Miami-Dade County

Coast Guard petty officer pleads guilty to rape during court martial in Miami

Ask the woman about her old high heel collection and she’ll smile.

“I had lost a lot of weight,” she said, “and I wanted to be tall, too.”

But on Tuesday morning, slumped in a chair wearing flats and a hoodie, she wasn’t that girl anymore.

Not since U.S. Coast Guard Petty Officer Tyler Banks raped her.

During a court martial at Base Miami Beach, Banks, 30, pleaded guilty to sexually assaulting the woman, who is not being identified by the Miami Herald because of the nature of the crime. Military judge Capt. Christine Cutter sentenced Banks to 24 months’ confinement, a reduction to the lowest pay grade and a dishonorable discharge.

Cutter took only 20 minutes to make her decision following hours of testimony on both sides from friends, family and the victim herself of the events surrounding that morning in March 2013.

The victim told the court that she and Banks met the August before during a beach day with Catholic Panthers, the Catholic student ministry at Florida International University, where the woman was studying public administration.

They became friends and soon, more than that.

Their relationship became serious over the next few months. They talked about the future. They attended a lecture series called Theology of the Body, which teaches the importance of purity before marriage. They opened up to each other, enough to where the woman told Banks about the time she’d been raped before.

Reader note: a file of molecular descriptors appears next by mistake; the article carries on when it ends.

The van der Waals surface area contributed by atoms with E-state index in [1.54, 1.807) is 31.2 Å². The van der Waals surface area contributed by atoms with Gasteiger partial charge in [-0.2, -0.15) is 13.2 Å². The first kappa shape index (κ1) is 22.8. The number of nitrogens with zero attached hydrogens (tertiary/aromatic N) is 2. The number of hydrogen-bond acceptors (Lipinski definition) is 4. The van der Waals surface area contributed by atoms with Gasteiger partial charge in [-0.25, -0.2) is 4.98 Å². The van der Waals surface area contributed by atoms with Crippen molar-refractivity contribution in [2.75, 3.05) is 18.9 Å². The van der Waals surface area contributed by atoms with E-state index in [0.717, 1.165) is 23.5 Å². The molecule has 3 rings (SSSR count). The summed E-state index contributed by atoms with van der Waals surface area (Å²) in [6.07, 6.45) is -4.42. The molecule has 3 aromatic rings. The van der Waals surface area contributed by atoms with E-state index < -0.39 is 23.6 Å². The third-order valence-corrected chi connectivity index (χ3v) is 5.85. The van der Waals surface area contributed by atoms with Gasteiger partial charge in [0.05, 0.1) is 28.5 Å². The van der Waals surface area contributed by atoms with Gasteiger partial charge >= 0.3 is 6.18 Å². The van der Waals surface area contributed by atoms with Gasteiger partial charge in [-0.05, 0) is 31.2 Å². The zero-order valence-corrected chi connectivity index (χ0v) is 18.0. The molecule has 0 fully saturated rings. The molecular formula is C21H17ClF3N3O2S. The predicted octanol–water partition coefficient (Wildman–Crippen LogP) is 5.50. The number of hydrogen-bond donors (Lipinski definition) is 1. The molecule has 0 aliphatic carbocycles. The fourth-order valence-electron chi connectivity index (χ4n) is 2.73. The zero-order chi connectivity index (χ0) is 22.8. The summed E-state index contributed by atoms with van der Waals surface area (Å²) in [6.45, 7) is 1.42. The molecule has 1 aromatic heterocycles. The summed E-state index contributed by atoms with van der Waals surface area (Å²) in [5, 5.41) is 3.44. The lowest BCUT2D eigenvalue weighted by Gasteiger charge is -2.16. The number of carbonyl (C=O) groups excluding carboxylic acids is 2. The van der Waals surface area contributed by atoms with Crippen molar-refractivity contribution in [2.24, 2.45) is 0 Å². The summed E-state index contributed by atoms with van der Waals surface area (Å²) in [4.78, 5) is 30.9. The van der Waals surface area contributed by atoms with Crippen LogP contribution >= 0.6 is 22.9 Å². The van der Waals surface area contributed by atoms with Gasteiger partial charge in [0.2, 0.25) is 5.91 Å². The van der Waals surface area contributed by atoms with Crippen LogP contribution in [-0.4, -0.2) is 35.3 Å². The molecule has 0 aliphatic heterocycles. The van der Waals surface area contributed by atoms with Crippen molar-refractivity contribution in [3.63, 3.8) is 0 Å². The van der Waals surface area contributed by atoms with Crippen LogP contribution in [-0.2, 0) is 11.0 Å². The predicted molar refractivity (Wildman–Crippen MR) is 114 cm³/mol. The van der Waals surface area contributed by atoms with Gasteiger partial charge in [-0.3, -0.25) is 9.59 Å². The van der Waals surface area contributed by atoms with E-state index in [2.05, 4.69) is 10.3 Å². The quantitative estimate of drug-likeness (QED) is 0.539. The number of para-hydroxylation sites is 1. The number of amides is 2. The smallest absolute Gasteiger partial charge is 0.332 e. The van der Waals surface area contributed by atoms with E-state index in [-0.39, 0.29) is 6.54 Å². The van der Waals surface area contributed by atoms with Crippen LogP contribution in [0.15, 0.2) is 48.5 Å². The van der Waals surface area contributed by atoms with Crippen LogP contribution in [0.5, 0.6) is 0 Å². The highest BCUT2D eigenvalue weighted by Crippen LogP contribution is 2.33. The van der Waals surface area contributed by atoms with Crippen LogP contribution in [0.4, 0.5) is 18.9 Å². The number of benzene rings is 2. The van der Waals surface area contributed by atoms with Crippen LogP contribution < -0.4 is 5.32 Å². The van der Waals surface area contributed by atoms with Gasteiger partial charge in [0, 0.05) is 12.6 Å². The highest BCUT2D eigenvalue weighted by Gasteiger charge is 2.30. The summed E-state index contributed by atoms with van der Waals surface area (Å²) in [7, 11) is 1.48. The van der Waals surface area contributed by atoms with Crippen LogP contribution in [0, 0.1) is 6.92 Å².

“When I trusted Tyler, it was me learning how to trust again,” she said. “And now this happened.”

“This” was the moment Banks used the weight of his body to force himself on her. There was no alcohol. There was no question of consent.

It was, Banks said in an unsworn statement, “an epic mistake.” He lost control in the heat of the moment, he said. He was sorry, he said.

Seeking to lessen the punishment, the defense brought in witnesses who described him as a selfless man, one who donated bone marrow to a stranger, who volunteered much of his time at the Catholic church, who joined the Coast Guard simply to help people.

“Yes, he made a mistake,” said Banks’ mother, Rebecca, “but it surely wasn’t because he wanted to do harm to another person.”

But the prosecution emphasized how the rape put the woman’s life on hold. She dropped out of FIU, pushing her degree and dreams of starting a non-profit aside. She lost touch with family, friends and her faith.

“A few seconds,” she said, “destroyed so much of my life.”